Amalga: small-town haven and cheese heaven
Usually the first thing people ask when Amalga is mentioned is, "Where is Amalga?"
Take a left at Smithfield Implement Co. on Highway 91 heading north and about three miles later Amalga will come into view.
Why doesn't anyone know where Amalga is?
There is no reason to go through the town unless one is headed for the Cache Valley Cheese Plant, said Amalga City Councilman Jerry Munk. He said the cheese plant is kind of Amalga's claim to fame, that is -- if the city has one.
"They've been real good to us," Munk said of the plant.
One of the reason's the town has such a good water system is because of the plant, Munk said. It is also the reason natural gas was installed in the town 25 years ago, he explained.
Though it's a cheese town now, Amalga didn't used to be -- at first it was sugar beets. The cheese plant was converted from a sugar beet processing plant. When the sugar beet business was thriving back in the 1920s, Munk said the town was home to a hotel and sugar beet company housing where the town park now stands. At that time railroad lines serviced by the sugar beet plant ran through town, but have since been removed.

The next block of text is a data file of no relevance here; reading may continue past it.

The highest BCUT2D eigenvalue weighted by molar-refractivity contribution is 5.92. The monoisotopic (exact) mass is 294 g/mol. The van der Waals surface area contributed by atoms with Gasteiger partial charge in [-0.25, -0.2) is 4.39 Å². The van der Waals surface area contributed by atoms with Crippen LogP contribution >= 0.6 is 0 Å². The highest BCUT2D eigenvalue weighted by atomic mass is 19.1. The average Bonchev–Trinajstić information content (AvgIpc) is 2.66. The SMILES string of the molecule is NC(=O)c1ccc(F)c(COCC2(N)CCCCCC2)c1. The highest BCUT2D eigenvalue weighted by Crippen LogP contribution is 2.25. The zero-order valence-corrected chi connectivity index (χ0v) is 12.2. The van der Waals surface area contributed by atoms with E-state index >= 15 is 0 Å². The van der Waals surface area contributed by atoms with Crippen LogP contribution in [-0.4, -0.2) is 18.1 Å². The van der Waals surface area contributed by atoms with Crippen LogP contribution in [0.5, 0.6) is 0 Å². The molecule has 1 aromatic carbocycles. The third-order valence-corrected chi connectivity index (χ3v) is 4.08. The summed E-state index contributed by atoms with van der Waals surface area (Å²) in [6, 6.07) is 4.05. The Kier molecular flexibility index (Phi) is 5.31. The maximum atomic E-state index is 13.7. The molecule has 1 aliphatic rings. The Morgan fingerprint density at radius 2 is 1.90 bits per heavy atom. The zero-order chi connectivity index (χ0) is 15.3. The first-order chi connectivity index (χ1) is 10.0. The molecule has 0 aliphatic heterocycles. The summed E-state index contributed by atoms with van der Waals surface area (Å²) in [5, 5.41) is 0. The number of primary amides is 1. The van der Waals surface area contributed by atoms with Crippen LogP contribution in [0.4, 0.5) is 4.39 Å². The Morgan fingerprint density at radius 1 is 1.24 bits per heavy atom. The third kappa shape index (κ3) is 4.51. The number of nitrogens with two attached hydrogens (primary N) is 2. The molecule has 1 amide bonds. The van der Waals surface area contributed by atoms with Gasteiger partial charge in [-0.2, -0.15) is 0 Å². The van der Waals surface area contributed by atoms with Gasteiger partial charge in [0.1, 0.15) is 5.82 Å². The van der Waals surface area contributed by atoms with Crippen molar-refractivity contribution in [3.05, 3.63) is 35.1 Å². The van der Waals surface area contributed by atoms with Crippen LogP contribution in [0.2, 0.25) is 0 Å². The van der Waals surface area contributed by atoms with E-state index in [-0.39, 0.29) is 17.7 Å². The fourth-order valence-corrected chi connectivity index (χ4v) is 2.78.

Why do the town's approximately 450 residents choose to live there?
"I like the rural atmosphere," said Munk. That's the reason most of the people live there, he said.
Amalga isn't like the run-of-the-mill western town. The town doesn't have a post office.
"We have a mailman," Munk boasts.
There is no main street lined with store fronts. Locating stores in the town wouldn't be feasible based on the small population, the city clerk said.
The three main businesses in town are the cheese plant, an autobody shop and Moonlight Diesel, Munk said.
Amalga residents don't enjoy some of the pleasures other Cache Valley residents may take for granted. The clerk said cable isn't available and no one ever seems to be able to get a pizza delivered to the town. There isn't a sewer system, either. Everyone has a septic tank, Munk said.
"Downtown" Amalga consists mainly of Sugar Park, the city building and the LDS stake center. No street bears the name "Main Street." Instead that street is called 2400 West. Munk said 90 percent of the dwellings are on that road alone.
In a day and age when towns in which every resident knows every other resident are a dying breed, Amalga is an exception. Munk calls the town a "tight-knit community" where for the most part, everyone knows everyone else.
"It's good in a lot of ways," he said.